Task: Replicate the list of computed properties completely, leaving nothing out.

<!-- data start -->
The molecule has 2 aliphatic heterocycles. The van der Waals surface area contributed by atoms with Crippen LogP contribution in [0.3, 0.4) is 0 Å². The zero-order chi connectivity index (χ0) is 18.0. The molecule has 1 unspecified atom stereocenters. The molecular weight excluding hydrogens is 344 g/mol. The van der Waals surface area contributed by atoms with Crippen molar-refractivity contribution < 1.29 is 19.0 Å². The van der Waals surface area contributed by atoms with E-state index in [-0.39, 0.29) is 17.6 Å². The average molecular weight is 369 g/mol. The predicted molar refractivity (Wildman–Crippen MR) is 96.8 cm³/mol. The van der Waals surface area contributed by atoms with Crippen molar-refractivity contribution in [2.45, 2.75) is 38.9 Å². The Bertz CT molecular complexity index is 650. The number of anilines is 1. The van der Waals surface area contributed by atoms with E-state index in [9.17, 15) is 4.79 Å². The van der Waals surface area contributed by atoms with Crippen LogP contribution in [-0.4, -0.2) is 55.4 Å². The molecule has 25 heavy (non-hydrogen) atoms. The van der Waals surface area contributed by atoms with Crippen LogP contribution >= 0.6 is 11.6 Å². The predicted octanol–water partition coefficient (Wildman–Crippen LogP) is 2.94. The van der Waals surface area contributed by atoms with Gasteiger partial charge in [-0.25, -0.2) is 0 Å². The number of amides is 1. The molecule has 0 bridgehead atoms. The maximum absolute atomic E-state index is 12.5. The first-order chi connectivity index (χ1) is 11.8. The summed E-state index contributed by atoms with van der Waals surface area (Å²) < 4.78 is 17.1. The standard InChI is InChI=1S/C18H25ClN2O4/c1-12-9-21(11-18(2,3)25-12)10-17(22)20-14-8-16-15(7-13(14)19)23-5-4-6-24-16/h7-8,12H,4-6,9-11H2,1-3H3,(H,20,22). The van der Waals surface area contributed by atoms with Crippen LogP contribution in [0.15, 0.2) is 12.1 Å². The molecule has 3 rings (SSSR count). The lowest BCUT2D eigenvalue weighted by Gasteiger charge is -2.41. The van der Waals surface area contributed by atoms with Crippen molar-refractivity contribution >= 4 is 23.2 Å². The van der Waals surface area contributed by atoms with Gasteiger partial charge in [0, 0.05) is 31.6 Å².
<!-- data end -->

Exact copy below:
The molecule has 2 aliphatic heterocycles. The van der Waals surface area contributed by atoms with Crippen LogP contribution in [0.3, 0.4) is 0 Å². The zero-order chi connectivity index (χ0) is 18.0. The molecule has 1 unspecified atom stereocenters. The molecular weight excluding hydrogens is 344 g/mol. The van der Waals surface area contributed by atoms with Crippen molar-refractivity contribution < 1.29 is 19.0 Å². The van der Waals surface area contributed by atoms with E-state index in [-0.39, 0.29) is 17.6 Å². The average molecular weight is 369 g/mol. The predicted molar refractivity (Wildman–Crippen MR) is 96.8 cm³/mol. The van der Waals surface area contributed by atoms with Crippen molar-refractivity contribution in [2.45, 2.75) is 38.9 Å². The Bertz CT molecular complexity index is 650. The number of anilines is 1. The van der Waals surface area contributed by atoms with E-state index in [9.17, 15) is 4.79 Å². The van der Waals surface area contributed by atoms with Crippen LogP contribution in [-0.4, -0.2) is 55.4 Å². The molecule has 25 heavy (non-hydrogen) atoms. The van der Waals surface area contributed by atoms with Crippen LogP contribution >= 0.6 is 11.6 Å². The predicted octanol–water partition coefficient (Wildman–Crippen LogP) is 2.94. The van der Waals surface area contributed by atoms with Gasteiger partial charge in [-0.25, -0.2) is 0 Å². The number of amides is 1. The molecule has 0 bridgehead atoms. The maximum absolute atomic E-state index is 12.5. The first-order chi connectivity index (χ1) is 11.8. The summed E-state index contributed by atoms with van der Waals surface area (Å²) < 4.78 is 17.1. The standard InChI is InChI=1S/C18H25ClN2O4/c1-12-9-21(11-18(2,3)25-12)10-17(22)20-14-8-16-15(7-13(14)19)23-5-4-6-24-16/h7-8,12H,4-6,9-11H2,1-3H3,(H,20,22). The van der Waals surface area contributed by atoms with Crippen LogP contribution in [0.15, 0.2) is 12.1 Å². The molecule has 3 rings (SSSR count). The lowest BCUT2D eigenvalue weighted by Gasteiger charge is -2.41. The van der Waals surface area contributed by atoms with Crippen molar-refractivity contribution >= 4 is 23.2 Å². The van der Waals surface area contributed by atoms with Gasteiger partial charge in [0, 0.05) is 31.6 Å².